Well, let's see. Apple is running the Ad network, they are hosting and serving the ads, they are incurring the bandwidth costs (these are rich ads that can have audio, video, ...), the need a marketing team to promote the Ad network offerings, they need a sales team to bring in and deal with the advertisers. Apple will be incurring a lot of costs here.

As a developer how much work are you doing again? O yeah, embedding the ad in your app. \
post #11 of 51
Quote:
Originally Posted by AppleInsider View Post

"After we calm down from being pissed off, then we're willing to talk to some of these analytics firms," he said. "But it's not today."

Does Steve really let his emotions get in the way of business?
Wow.
post #12 of 51
Quote:
Originally Posted by Stevie View Post

Does Steve really let his emotions get in the way of business?
Wow.

Obviously not! Have you ever tried to have a meaningful discussion when being pissed off with the person you are talking to? It leads nowhere.

First you need to calm down. And that is exactly what he said they are doing.

Good luck with your business plans if you pretend to be cool when you are really upset.
post #13 of 51
Quote:
Originally Posted by Brainless View Post

Why they take the 40% share from what the developer earns from the ads ? Steve, I really tried, but you make it extremely difficult for other to believe your lies.

Do you know the profit cut of adsense google takes? Maybe it's 99%, maybe it's 1%, at least Apple is open about it.

With google profit margin at around 28%, while "the greedy" Apple's profit margin's around 21%, I find it hard to believe that google's cut is anything less than 50%.
post #14 of 51
sounds like the makers of Little Snitch needs to make a iphone and ipad version. I use little snitch to block out going information form my computer that I do not wants others knowing about, so many apps these days are send back user information and the stuff.

These should be an app that allows you to block return path information.
post #15 of 51
Quote:
Originally Posted by Brainless View Post

Why they take the 40% share from what the developer earns from the ads ? Steve, I really tried, but you make it extremely difficult for other to believe your lies.

It's actually a fair percentage given the services provided. Do you have any business experience, or is this all armchair speculation on your part?
post #16 of 51
Quote:
Originally Posted by Stevie View Post

Does Steve really let his emotions get in the way of business?
Wow.

Your comments really need to be deleted. he made Apple one of the most successful companies in the world from company that was 90 days from bankrupt. The stock is growing, iPad is successful and you are questioning is business sense in terms of emotions.

Stop being native understand what he said and why he said it. basically Flurry was collecting data on secret development products without Apple knowing and breaking their rules. Then Flurry had the 'cheek' to publish the data.

Good for CEOs to show controlled emotions and ensure the message is understood!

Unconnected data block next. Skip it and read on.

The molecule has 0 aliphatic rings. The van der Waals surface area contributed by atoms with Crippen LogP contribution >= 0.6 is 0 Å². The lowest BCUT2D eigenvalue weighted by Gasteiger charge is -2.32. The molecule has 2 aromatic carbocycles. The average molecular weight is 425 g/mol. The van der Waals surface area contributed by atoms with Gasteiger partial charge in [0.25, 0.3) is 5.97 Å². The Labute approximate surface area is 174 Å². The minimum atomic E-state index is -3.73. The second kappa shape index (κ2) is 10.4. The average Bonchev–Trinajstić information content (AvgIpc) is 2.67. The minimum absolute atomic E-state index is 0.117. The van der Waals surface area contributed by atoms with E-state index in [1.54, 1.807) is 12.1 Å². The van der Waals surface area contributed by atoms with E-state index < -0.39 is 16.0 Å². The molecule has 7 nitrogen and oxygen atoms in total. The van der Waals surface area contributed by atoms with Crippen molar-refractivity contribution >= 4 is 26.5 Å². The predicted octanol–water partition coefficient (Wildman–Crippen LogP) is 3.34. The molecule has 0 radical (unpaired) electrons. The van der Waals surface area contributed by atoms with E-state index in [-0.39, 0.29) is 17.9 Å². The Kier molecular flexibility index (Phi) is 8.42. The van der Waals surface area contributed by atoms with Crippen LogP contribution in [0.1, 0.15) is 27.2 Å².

post #17 of 51
Quote:
Originally Posted by Brainless View Post

Why they take the 40% share from what the developer earns from the ads ? Steve, I really tried, but you make it extremely difficult for other to believe your lies.

Yes they said they are taking 40%, but that is not profits, profit what you keep after you pay the bills. Why do you think apple has said they itunes does not really make money, because of all the infrastructure needed to support itunes costs lots of money and apple's cut from each sale pays these expenses.
post #18 of 51
I have an officially unlocked iPhone 3GS and a 3GiPad -- both jailbroken, and both have an App called PrivaCy installed to block anonymous usage stats to Flurry, Medialets, Mobclix and Pinch Media.
post #19 of 51
Quote:
Originally Posted by Stevie View Post

Does Steve really let his emotions get in the way of business?
Wow.

don't you have that backwards? Steve is waiting so emotions don't get in the way.
post #20 of 51
How the hell were apps that were doing this stuff making it through the approval process!? Just what the HELL goes into approving an app anyways?

THAT is where Apple should have caught it. They didn't invest money into a concrete and thorough approval process and it came back and bit them in the ass. They should be equally pissed of at themselves.
post #21 of 51
Quote:
Originally Posted by Brainless View Post

Why they take the 40% share from what the developer earns from the ads ? Steve, I really tried, but you make it extremely difficult for other to believe your lies.

Your user name is significant? Just asking.
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post #22 of 51
Quote:
Originally Posted by Stevie View Post

Does Steve really let his emotions get in the way of business?
Wow.

You must be correct. Proven by his total failure to make Apple a success since returning to Apple
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post #23 of 51
Quote:
Originally Posted by chronster View Post

How the hell were apps that were doing this stuff making it through the approval process!? Just what the HELL goes into approving an app anyways?

Easy. You just have the app wait until it determines that it's been launched for the fourth time; then it calls your server to see if it should start sending back data. If at that time the app has been approved, you have your server tell the app "Yes." From then on, you get the UDID, the IP address, the device name, the app name, etc.

Apple never launches an app more than 3 times on the same device, so they never see any network activity going out.
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post #24 of 51
Anyone with a doubt about Steve's health or state of mind need only view that clip to see he's in great shape. Funny, sarcastic, energetic... way to go.